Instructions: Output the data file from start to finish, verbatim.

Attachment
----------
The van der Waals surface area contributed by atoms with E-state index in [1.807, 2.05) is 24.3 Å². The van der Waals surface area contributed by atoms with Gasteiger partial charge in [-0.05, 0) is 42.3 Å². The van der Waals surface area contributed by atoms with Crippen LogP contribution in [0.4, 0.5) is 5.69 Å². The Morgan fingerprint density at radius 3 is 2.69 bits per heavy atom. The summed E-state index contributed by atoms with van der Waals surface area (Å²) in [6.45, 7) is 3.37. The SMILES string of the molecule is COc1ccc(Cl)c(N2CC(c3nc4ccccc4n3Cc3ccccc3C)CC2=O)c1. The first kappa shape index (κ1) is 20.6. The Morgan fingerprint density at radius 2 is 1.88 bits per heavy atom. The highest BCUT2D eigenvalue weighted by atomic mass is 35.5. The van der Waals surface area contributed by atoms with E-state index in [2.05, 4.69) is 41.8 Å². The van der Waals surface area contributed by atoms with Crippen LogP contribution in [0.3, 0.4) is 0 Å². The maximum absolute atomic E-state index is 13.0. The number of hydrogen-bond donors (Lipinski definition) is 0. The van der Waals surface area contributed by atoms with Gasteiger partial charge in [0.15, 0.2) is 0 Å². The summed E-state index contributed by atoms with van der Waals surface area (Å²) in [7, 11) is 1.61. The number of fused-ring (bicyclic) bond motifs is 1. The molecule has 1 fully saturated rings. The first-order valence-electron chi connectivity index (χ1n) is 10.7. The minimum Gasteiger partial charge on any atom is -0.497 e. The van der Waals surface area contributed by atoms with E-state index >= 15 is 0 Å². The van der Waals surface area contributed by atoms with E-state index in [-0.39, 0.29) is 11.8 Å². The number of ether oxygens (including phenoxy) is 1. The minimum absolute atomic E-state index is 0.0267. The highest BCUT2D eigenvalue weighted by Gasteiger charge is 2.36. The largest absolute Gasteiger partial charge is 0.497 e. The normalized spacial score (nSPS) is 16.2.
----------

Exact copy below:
The van der Waals surface area contributed by atoms with E-state index in [1.807, 2.05) is 24.3 Å². The van der Waals surface area contributed by atoms with Gasteiger partial charge in [-0.05, 0) is 42.3 Å². The van der Waals surface area contributed by atoms with Crippen LogP contribution in [0.4, 0.5) is 5.69 Å². The Morgan fingerprint density at radius 3 is 2.69 bits per heavy atom. The summed E-state index contributed by atoms with van der Waals surface area (Å²) in [6.45, 7) is 3.37. The SMILES string of the molecule is COc1ccc(Cl)c(N2CC(c3nc4ccccc4n3Cc3ccccc3C)CC2=O)c1. The first kappa shape index (κ1) is 20.6. The Morgan fingerprint density at radius 2 is 1.88 bits per heavy atom. The highest BCUT2D eigenvalue weighted by atomic mass is 35.5. The van der Waals surface area contributed by atoms with E-state index in [2.05, 4.69) is 41.8 Å². The van der Waals surface area contributed by atoms with Crippen LogP contribution in [0.3, 0.4) is 0 Å². The maximum absolute atomic E-state index is 13.0. The number of hydrogen-bond donors (Lipinski definition) is 0. The van der Waals surface area contributed by atoms with Gasteiger partial charge in [0.15, 0.2) is 0 Å². The summed E-state index contributed by atoms with van der Waals surface area (Å²) in [7, 11) is 1.61. The number of fused-ring (bicyclic) bond motifs is 1. The molecule has 1 fully saturated rings. The first-order valence-electron chi connectivity index (χ1n) is 10.7. The minimum Gasteiger partial charge on any atom is -0.497 e. The van der Waals surface area contributed by atoms with E-state index >= 15 is 0 Å². The van der Waals surface area contributed by atoms with E-state index in [-0.39, 0.29) is 11.8 Å². The number of ether oxygens (including phenoxy) is 1. The minimum absolute atomic E-state index is 0.0267. The highest BCUT2D eigenvalue weighted by Gasteiger charge is 2.36. The largest absolute Gasteiger partial charge is 0.497 e. The normalized spacial score (nSPS) is 16.2.